At the summit, does time slow down?

Eine Alpensinfonie is one of the coolest pieces of music in the world. It’s super evocative, filled with typical Straussian majesty, and it has one of the most straightforward and easy to grasp narratives that a symphonic poem could ask for. While there are dozens of amazing spots found throughout the work, it’s somewhat self-evident that the baddest-ass part is when we make it to the top of the mountain. If Bruckner 9 is the music most likely to accompany the final battle between good and evil, then the summit music from Alpensinfonie is probably the most likely music to accompany a victory by the good guys. 

There are plenty of quality recordings of the piece, and many of them do the work justice. Of the readily available ones, I’m partial to the Marek Janowski/Pittsburgh Symphony recording, mostly because the Pittsburgh Symphony plays like they’re climbing the mountain so as to attack all of humankind with a great and wonderful noise. Most recordings take the summit music at a pretty similar clip, keeping things moving along at a moderate clip. 

One recording that I have, though, take their sweet time up there. Some years ago, the legendary Japanese maestro Takashi Asahina released a recording with some sort of pickup Japanese orchestra that billed itself as the “All-Japan Symphony Orchestra.” This recording is separate from the one he released with the Osaka Philharmonic, which is also excellent. Anyway, this All-Japan performance is mind-blowing to me, not the least of which reason is this insane experience at the summit. Asahina goes VERY slow through the entire section, and it feels completely different than any other recording I’ve heard.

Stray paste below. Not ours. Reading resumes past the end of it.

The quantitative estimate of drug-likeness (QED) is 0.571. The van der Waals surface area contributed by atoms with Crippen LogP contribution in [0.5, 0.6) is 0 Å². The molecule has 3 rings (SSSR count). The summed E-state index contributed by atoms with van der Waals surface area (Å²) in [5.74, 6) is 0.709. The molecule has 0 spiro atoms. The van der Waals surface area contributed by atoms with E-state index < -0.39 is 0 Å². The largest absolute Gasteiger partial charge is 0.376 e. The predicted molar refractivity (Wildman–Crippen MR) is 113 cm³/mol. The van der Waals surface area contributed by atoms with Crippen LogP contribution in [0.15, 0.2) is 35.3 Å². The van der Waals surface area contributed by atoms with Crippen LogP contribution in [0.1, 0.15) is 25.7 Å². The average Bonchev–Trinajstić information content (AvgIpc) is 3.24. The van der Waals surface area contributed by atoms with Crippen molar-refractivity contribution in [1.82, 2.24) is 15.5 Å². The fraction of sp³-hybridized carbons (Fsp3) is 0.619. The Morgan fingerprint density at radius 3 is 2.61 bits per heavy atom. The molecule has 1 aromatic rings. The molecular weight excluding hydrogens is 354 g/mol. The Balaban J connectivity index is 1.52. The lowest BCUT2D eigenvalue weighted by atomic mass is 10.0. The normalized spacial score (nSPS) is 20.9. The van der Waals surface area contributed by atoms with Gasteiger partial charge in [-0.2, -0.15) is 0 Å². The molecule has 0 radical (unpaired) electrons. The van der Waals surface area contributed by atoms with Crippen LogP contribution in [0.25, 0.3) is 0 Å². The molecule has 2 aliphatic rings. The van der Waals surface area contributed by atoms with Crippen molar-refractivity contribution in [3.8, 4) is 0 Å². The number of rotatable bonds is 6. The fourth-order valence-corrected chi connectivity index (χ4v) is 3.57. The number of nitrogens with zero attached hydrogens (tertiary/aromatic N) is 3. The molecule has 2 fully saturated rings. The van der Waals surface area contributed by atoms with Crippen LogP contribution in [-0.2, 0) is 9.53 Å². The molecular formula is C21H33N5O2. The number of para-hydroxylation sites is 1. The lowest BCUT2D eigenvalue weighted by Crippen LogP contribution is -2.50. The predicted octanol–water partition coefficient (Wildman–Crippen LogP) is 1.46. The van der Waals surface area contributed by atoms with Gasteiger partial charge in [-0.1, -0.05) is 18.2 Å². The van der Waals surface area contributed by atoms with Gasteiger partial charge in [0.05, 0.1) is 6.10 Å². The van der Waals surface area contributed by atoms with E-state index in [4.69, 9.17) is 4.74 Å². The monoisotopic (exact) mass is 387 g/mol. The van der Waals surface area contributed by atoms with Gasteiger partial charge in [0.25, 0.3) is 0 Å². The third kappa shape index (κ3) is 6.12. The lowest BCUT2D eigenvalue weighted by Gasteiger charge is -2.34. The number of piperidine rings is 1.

The link below is not to that performance, unfortunately. It’s to a performance that Asahina conducted with the NDR Hamburg back in 1990. The mountaintop music is about as slow as the All-Japan performance, though, which is the point of me writing this in the first place. The execution is pretty rough in the buildup to the climax, but once the climax hits, it’s pretty smooth sailing. I’m curious to hear your thoughts and opinions on the tempo. I love it, and I really think it changes the complexion of the entire piece. It’s definitely not for everyone, though.

Give it a listen and let me know what you think. If you just want to hear the summit music, cue it up to the neighborhood of the 22:50 mark and go from there. Happy climbing!

Asahina – Alpine Symphony

Something cool you might have missed: Festliches Präludium

Smooth gentleman of leisure, Richard Strauss

Smooth gentleman of leisure, Richard Strauss

My love for Richard Strauss is well-documented in these parts. I’m on record somewhere sometime in saying that he composed with the greatest ease of anyone who ever lived – more than even Mozart, the most common answer given when the “who’s the most naturally gifted?” question arises. Strauss has an innate ability to make music sound absolutely bad ass that towers over everyone around him, and while this is not necessarily to suggest that it means he is the greatest composer or the most meaningful or the composer we’ll turn to in our darkest hours for solace or whatever the fuck else we laud Beethoven and Bach for, we’ve gotta take Strauss for who he was, and that’s someone so unimaginably skilled that it literally and truly boggles the mind.  Continue reading